TR: The most original and popular stories Hollywood Horror has come up with for the current generation seem to be these quasi-real horror tales like Blair Witch and Paranormal Entity. There are some independents doing interesting things like those two Canadian identical twins, the Soska sisters who created Dead Hooker in a Trunk. I think the slush pile is likely where Hollywood Horror will find and exploit their next gem. Somebody unknown doing something we haven’t seen done quite the same way before.

The same holds true in horror fiction. We all have the same opportunity to create stories that blow readers away.

I don’t want to tell other authors what they should or should not be doing, but I’m going to keep my nose down and create the brightest, freshest work I can produce. If one doesn’t stick with audiences, no problem, I’ll move along to the next. I’ve been hearing for years how long it takes to build an audience and I’m in this until my heart stops beating. We’re building our backlists, Jack. Koontz wrote a bunch of books before any significant readership noticed what he was doing. King toiled away writing short stories in mostly men’s magazines. Carrie almost didn’t happen because it was too long for a short story but thankfully his wife rescued it from the garbage can.

I think J.A Konrath asked the right question in a recent blog post: how many books will [other writers] be publishing by the end of the year? For me, I’m trying to have 3-4 books published by the end of 2011 but my speed in getting through the process is slower than I’d like. In the past authors publishing 1-2 books a year was the norm but in the current hyperactive digital publishing world, that’s slow. It’s all the non-writing distractions that I need to become better at managing. What is bogging you down, Jack? Anything?

Is the biggest danger to writer’s productivity today having too many non-writing activities?

JW: What’s keeping me back? In all honesty, it’s my day job. I spend so much time toiling away behind a desk that I feel like I’m losing precious time that should be spent writing. And I am of the artist soul and have been since I was an actor for over twenty years – so working within the world of business is about as soul sucking an endeavor as any. But I do have a family to feed and until my books are pulling their weight, financially, that day job will remain. I have faith in my writing though…enough to last a lifetime should it be necessary.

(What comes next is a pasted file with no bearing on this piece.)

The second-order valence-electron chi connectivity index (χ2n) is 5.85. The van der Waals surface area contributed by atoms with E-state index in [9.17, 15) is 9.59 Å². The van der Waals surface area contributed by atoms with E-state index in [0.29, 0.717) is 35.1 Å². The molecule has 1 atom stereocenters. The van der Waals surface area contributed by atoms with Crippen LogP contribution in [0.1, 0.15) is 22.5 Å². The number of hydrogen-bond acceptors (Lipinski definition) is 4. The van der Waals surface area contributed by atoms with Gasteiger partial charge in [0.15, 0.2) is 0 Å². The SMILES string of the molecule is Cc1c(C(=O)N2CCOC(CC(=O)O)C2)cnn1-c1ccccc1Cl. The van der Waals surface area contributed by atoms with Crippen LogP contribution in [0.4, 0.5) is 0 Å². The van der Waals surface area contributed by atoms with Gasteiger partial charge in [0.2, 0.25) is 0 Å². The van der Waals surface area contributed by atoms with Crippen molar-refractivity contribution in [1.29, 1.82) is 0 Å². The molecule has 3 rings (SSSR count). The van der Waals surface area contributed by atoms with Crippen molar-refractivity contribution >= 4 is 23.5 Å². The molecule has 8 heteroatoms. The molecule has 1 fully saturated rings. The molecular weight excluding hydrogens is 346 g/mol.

At my present pace, I’m looking at around three books published per year. If the day job weren’t in the way, that number would be probably more like five or six. That, of course, is neither here nor there since reality dictate otherwise. What this all brings about, at least for the reading consumer, is choice. I remember well, back in the ‘90’s, going to the bookstore and seeing a plethora of horror novels to choose from. That was a good time. But then the economy tanked and all those choices went away. If you weren’t looking for King, Campbell, Straub, or Barker, you were out of luck. From my perspective, that is one of the biggest thrills indie authors bring about – choice. Now the reader has millions of new titles to read and do so very cheaply. And I firmly believe that the horror genre has benefited from this more than any other. Where there is little to no horror selection through the standard channels, start browsing the indie authors and you will find tons of outstanding novels to give you the chills and maybe keep you from sleeping at night.

I’ve been reading Shea Macleod’s Kissed By Darkness and Ania Ahlborn’s Seed lately and I’m enjoying them more than I’ve enjoyed a book in quite some time. If you want frights, they are available in spades, thanks to the indie author boom! All the reader need do is spend a little time searching around and they will find some brilliant gems. And to those writers ready to pen those brilliant gems – you have to give the readers time to find you.